Late last week, Verizon Wireless signed a deal to purchase 122 spectrum licenses from SpectrumCo, a joint venture between Comcast, Time Warner Cable and Bright House Networks, for $3.6 billion. As part of the deal, which awaits approval from the Federal Communications Commission, the Comcast will now be able to sell Verizon Wireless service as part of their communications packages. To the casual observer, this might not sound particularly significant — in fact, it will likely prove to be one of the most consequential partnerships in the US communications industry. And Comcast executives agree. “Talk about content, you got NBC. And wireless, you got this. In perpetuity,” said Comcast CFO Michael Angelakis during the UBS Global Media and Communications Conference, as quoted by Variety. “This is a deal forever. We don’t have to invest in building a wireless network. We aren’t going to acquire a wireless network. It’s quite a significant transaction.” If you’re a Comcast customer, this means that you will eventually be able to purchase cable television, Internet service, home phone service, and cell phone service, all through your cable company. It also means special deals if you buy into the the “quadruple play” option; and you’ll eventually be able to watch live TV on your Verizon smartphone, then resume watching on your television. This and other “great new innovations” will result from this partnership, Comcast Cable president Neil Smit told the group of investors at the UBS conference. For Verizon wireless customers, it means great access to a faster and faster 4G LTE network, which will come as a result of the spectrum buy. In essence, this deal is a merger without any companies actually merging. It is a substantial condensation of power in the communications industry. And while this may indeed lead to innovation for these companies, it also means other companies will either have to make partnerships of their own, or risk falling behind. And anytime that happens, it’s bad for customers.
“Netflix CEO Reed Hastings said he sees an “arms race” to dominate Web-based TV viewing, with Time Warner Inc. (TWX)’s HBO Go service his top competitor. “The competitor we fear most is HBO Go,” Hastings said today at a UBS media conference in New York. “HBO is becoming more Netflix-like and we’re becoming more HBO-like. The two of us will compete for a very long time.”—Netflix’s CEO Sees ‘Arms Race’ to Dominate Video Streaming - Bloomberg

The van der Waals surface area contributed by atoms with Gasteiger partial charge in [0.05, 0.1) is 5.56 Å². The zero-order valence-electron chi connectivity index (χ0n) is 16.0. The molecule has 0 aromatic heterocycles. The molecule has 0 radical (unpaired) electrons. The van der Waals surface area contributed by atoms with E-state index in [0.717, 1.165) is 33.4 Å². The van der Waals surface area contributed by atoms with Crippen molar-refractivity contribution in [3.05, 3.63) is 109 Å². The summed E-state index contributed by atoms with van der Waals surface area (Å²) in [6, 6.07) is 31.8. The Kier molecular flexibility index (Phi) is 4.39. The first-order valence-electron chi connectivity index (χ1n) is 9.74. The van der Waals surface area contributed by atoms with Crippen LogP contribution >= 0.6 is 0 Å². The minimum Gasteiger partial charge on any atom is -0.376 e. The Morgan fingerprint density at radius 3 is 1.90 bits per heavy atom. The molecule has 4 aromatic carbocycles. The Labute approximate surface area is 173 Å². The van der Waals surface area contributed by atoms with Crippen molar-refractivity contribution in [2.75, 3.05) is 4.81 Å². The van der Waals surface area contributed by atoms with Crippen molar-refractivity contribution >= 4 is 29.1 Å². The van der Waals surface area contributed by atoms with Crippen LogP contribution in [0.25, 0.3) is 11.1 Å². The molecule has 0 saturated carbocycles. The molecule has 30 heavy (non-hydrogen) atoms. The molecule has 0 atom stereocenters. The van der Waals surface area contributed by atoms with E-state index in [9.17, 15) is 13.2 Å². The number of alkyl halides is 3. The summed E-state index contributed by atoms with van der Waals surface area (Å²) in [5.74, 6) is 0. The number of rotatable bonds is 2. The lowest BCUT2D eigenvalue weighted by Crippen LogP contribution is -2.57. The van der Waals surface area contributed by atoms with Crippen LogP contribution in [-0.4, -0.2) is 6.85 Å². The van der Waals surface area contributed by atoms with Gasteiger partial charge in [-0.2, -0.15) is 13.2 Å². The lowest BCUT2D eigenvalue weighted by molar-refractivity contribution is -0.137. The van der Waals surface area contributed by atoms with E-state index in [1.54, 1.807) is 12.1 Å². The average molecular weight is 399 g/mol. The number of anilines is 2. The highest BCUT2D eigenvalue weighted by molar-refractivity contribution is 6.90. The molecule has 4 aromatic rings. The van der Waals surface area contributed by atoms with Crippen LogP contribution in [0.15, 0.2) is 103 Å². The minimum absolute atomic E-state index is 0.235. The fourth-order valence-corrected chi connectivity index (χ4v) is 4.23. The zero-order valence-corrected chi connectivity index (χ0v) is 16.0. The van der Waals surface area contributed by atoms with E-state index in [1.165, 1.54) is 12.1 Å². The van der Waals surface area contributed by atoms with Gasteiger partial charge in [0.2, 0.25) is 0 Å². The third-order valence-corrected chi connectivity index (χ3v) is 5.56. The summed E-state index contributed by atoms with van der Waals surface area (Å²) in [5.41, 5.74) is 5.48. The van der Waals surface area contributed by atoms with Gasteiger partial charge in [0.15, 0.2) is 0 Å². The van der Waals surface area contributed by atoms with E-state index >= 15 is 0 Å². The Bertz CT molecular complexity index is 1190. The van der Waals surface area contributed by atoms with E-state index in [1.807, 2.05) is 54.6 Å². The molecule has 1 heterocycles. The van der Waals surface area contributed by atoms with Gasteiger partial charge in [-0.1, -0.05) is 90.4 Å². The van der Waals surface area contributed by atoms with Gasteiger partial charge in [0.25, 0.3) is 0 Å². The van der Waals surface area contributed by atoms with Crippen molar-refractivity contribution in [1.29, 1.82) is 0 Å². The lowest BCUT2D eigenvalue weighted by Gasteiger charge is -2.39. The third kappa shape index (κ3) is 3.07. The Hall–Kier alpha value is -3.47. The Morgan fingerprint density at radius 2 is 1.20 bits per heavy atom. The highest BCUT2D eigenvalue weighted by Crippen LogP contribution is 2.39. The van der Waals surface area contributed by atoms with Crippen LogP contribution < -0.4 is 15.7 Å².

“imagine the massive retaliatory response that would be triggered if Iran were found to be flying drones over American soil, let alone simultaneously killing U.S. scientists, causing explosions on U.S. soil, backing U.S. Terrorist groups, and launching cyber attacks on U.S. nuclear facilities, all while occupying Canada and Mexico with more than 150,000 troops).”—George Orwell on the Evil Iranian Menace - Salon.com (via turkeyjaws)
There is something wrong with modern Hollywood – we can agree on that. Too many remakes and sequels and prequels; far too many computer game and toy adaptations. Everyone thinks the profit-focused, top-down system is too busy chasing “pre-branded content” to find new talent, and too risk-averse to take a chance on original stories. Industry inside ..read more..
On February 8th, 2012 I am boarding the Hanse Explorer for a 33 day journey from the end of the world, Cape Horn, to the beginning of humanity, Cape of Good Hope. NOMAD Industries has chartered the amazing vessel with the capacity to safely carry a few selected individuals across the sub-antarctic sea, to the most remote place on the planet, Bouvet Island.
The EXPEDITION for the FUTURE will return with a vision of the future created by three poles of human awareness; knowledge, philosophy, and creativity. The idea is to bring together three individuals representing these poles and capture their exchange throughout this difficult adventure to generate insight toward a hopeful future for humanity’s place on Earth.